To plant Asparagus the following guide will help you:

  • You should prepare your soil by placing close to 3 inches of organic matter in all rows. You can use leaf mould, or compost manure or anything else that can improve soil fertility.
  • Also, have your bed tested and add some lime if you find that the pH is below 6.5.
  • Before planting your crops in spring, you should first mulch during winter. You can even choose to plant an impressive seasonal cover crop which you can harvest before planting your Asparagus.
  • When you start planting, dig a shallow hole of 6 to 8 inches deep and space your seeds 12 to 18 inches apart.
  • Cover them with fertile soil and feed them using bonnie vegetable and herb plant food twice in a week.
  • Be patient even as they grow through the coming years.

It’s advisable to wait for at least 2 to 3 seasons before you start harvesting. Although you’ll feel compelled to uproot them as soon as spears begin to emerge, it’s wise to easy on the crops until they finally mature. Don’t worry; you’ll be adequately rewarded in the long term!


You’ll need a lot of discipline while harvesting this fantastic crop as spears start appearing within the first two years. If you collect them earlier than this, you’ll end up destroying the plants or severely stunting their growth. Here are some of the necessary steps to follow when the time finally comes for you to harvest your Asparagus:

  • Harvest them once the spears start appearing in spring. They should be 6 to 10 inches above the soil surface. Remember to do this before the buds open.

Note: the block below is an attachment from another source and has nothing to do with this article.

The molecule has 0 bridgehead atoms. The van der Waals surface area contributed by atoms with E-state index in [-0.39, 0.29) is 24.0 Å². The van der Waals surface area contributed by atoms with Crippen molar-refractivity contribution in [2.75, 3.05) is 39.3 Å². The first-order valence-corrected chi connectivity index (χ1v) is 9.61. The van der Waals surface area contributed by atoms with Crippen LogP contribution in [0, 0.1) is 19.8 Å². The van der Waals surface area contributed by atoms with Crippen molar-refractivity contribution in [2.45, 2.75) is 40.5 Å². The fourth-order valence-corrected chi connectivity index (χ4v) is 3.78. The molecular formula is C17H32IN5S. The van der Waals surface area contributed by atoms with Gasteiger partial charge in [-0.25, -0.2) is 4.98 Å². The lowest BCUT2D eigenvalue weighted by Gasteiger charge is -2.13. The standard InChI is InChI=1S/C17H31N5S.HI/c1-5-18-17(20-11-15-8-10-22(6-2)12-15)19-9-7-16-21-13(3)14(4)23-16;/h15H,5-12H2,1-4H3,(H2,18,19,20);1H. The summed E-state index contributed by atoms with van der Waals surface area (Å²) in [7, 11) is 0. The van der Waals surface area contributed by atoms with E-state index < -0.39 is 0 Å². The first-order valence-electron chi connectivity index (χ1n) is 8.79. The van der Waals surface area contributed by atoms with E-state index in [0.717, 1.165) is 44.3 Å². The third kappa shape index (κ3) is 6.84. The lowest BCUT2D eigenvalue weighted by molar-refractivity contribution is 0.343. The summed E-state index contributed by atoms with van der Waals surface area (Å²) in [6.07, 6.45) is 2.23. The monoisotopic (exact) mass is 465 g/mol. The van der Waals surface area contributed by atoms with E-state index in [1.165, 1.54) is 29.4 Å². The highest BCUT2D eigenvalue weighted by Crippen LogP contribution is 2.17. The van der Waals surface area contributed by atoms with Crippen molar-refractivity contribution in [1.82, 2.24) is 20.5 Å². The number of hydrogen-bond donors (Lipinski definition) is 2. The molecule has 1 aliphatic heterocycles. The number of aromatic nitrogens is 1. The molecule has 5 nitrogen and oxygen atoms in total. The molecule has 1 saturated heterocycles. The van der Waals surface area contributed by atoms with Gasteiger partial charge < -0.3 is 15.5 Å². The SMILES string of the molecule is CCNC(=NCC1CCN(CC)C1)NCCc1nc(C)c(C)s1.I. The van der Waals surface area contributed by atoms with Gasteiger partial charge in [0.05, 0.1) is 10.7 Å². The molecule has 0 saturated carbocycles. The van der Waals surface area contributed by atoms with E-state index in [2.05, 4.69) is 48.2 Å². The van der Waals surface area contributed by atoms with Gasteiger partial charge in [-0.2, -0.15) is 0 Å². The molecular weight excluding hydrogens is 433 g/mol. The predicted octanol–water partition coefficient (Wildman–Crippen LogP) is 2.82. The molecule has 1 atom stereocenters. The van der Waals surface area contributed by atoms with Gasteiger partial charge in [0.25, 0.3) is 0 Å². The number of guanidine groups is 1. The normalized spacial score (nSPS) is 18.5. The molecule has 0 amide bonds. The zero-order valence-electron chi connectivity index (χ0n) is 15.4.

• You can snap or cut off the spears while at their ground level.
  • Continue harvesting your crops for about eight weeks.
  • If you find that there is decreased vigour and production in your vegetables, stop the entire process and allow the plant to keep more energy for the following season.
  • If you notice spears which are above 10 inches, let them keep continue growing for firmer roots and improved strength for harvesting in the next season.

In April, you’ll need to water and provide your crops with proper ventilation. Keep in mind that just like in August; sunlight is stronger in April too! Sometimes, it might not feel as if it’s warm enough. But in the polytunnel structure, plants begin to heat up extremely fast.

If you don’t take care of them, the constant heat and lack of water will cause your crops to wither and die. In the garden, take care of slugs and other breeds of pests which may damage your Asparagus. Once you deal with them in April, they will not cause any problems as the year progresses.

As we’ve previously mentioned, you’ll probably have to harvest your Asparagus within their third year. Here, harvesting should start when the stems are around 5 to 8 inches to avoid weakening or otherwise killing the plant. Once you know how to harvest your Asparagus, you’ll have an easy time doing so in future. With such a simple growing guide, you’ll quickly get high yields for several years (15 to 30yrs) as the vegetable starts improving in abundance.


Planting Time

March to April

Harvesting Time

April to May, after two to three years from the time of planting


After harvesting, you’ll need to allow your spears to grow naturally. They will go up to 6 feet high with light-green and lacy foliage. During this time, keep the garden adequately mulched, watered and free from weeds. Always remember that maintaining rich fertile soils as the crops grow rewards you with a bountiful harvest the next season.

So, these are just the most important tips that you’ll need to consider before planting your Asparagus. They should guide you through the entire process, whether you choose to plant them in a polytunnel or in an open garden. However, you’ll find that it’s better to grow them inside a polytunnel as this protects them from the harsh winds and unpredictable climatic conditions.